Yea, and of this our life; fwearing, that we
Are meer ufurpers, tyrants, and what's worse,
To fright the animals, and to kill them up
In their affign'd and native dwelling place.

Duke Sen. And did you leave him in this contemplation?

2 Lord. We did, my Lord, weeping and comment ing Upon the fobbing deer.

Duke Sen. Show me the place;

I love to cope him in these fullen fits,
For then he's full of matter.

2 Lord, I'll bring you to him ftraight.


SCENE changes to the PALACE again.

Enter Duke Frederick with Lords.

Duke. It cannot be; fome villains of my Court

AN it be poffible, that no man faw them?

Are of consent and fufferance in this.

I Lord. I cannot hear of any that did see her. The ladies, her attendants of her chamber, Saw her a-bed, and in the morning early They found the bed untreasur'd of their mistress. 2 Lord. My Lord, the roynish Clown, at whom so oft Your Grace was wont to laugh, is alfo miffing: Hifperia, the Princefs' Gentlewoman,


Confeffes, that the fecretly o'er-heard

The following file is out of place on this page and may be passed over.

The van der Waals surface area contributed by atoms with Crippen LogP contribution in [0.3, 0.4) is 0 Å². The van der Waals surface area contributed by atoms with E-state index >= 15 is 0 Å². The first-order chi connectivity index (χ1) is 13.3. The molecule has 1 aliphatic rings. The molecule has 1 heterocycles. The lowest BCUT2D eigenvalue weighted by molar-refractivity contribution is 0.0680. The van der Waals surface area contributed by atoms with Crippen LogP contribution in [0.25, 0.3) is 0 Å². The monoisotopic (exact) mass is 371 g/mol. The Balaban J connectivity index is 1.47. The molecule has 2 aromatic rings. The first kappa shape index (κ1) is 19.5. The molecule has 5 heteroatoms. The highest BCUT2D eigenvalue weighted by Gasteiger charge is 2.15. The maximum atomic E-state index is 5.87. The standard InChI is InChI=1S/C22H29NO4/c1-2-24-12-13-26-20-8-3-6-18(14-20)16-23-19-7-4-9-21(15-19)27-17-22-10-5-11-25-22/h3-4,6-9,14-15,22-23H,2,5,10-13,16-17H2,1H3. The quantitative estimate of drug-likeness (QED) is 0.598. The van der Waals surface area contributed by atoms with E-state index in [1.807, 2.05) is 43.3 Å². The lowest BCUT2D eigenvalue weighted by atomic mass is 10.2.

Your Daughter and her Cousin much commend
The parts and graces of the Wrestler,
That did but lately foil the finewy Charles;
And the believes, where ever they are gone,
That Youth is furely in their company.

Duke. Send to his brother, fetch that Gallant hither:
If he be abfent, bring his brother to me,
I'll make him find him; do this fuddenly;
And let not Search and Inquifition quail
To bring again these foolish runaways.


SCENE changes to OLIVER's Houfe.

Enter Orlando and Adam,

HO's there?


Adam. What! my young mafter? oh,my gentle mafter, Oh, my fweet mafter, O you memory Of old Sir Rowland! why, what make you here? Why are you virtuous? why do people love you? And wherefore are you gentle, ftrong, and valiant? Why would you be fo fond to overcome The bonny Prifer of the humorous Duke? (10)


(10) The bonny Prifer of the humourous Duke.] Mr. Warburton advifes to read,

The boney Prifer

an Epithet more agreeing with the Wrestler, who is characteriz'd for his Bulk and Strength; not his Gaiety, Humour, or Affability. I have not disturb'd the Text, as the other Reading gives Senfe: tho there are feveral Paffages in the Play, which, in good Measure, vouch for my Friend's Conjecture. The Duke fays, fpeaking of the Difference betwixt him and Orlando;

You will take little Delight in it, I can tell you, there is fuch Odds in the Man:

And the Princefs fays to Orlando ;

Young Gentleman, your Spirits are too bold for your Years: you have feen cruel Proof of this Man's Strength.

And again, when they are wrestling;

I would I were invifible, to catch the ftrong Fellow by the Leg. And in another Paffage he is characteriz'd by the Name of the finewy Charles.